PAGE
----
Director William Eubank and writers Brian Duffield and Adam Cozad fail to bring anything notably original to the screen in this derivative undersea SF.
Greta Gerwig’s movie is a sort of remix, conceived with a metatextual knowingness that becomes increasingly apparent as the film unfolds.
In tidying Lucy’s story, Noah Hawley ends up with the worst of both worlds: a film that both makes its central character look ridiculous AND implausible.
Todd Phillips’s “Joker” is very well-made, but it’s a very bad movie — not because of what’s onscreen, but because of what’s not.
The action sequences are genuinely original, and director James Gray conducts Brad Pitt through a generous array of striking SF environments.
A juicy dive into the lasting effects of childhood trauma, the finer points of antique furniture restoration, and the bankruptcy of American expansionism.
“It Chapter Two” largely follows the model of the smash-hit original. Why is this new movie, which revisits the characters in adulthood, so often boring?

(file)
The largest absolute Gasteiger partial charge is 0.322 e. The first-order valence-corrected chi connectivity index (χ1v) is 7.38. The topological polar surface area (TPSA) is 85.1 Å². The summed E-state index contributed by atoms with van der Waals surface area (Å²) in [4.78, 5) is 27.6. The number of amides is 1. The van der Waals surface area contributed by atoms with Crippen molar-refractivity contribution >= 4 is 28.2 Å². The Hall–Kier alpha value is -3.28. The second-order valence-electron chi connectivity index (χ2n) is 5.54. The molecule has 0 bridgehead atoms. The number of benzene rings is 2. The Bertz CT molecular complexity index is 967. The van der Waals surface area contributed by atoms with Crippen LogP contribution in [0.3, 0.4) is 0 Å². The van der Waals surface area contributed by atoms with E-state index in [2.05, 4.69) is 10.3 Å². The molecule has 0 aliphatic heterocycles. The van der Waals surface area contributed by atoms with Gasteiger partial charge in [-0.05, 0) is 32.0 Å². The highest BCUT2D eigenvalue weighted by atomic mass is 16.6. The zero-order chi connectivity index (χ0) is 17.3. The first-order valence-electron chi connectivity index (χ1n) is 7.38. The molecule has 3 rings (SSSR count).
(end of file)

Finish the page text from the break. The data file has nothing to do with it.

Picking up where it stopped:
With this frequently funny and visually inventive caper, Pixar’s founding franchise goes four for four — and makes some new friends.
What better for a time when nothing makes sense than a frothy but heartfelt romp about the stage of life when nothing EVER makes sense?
Two new books and a giant-screen edition of the “Apollo 11” documentary shed light on a remarkable human achievement at its half-century mark.
A new biopic unsubtly connects J.R.R. Tolkien’s World War I experiences to the dark visions he’d later evoke in ‘The Lord of the Rings.’
What if Emily Dickinson wasn’t a bizarre recluse who had a way with words, but a confident proto-modernist poet who also happened to be a queer woman?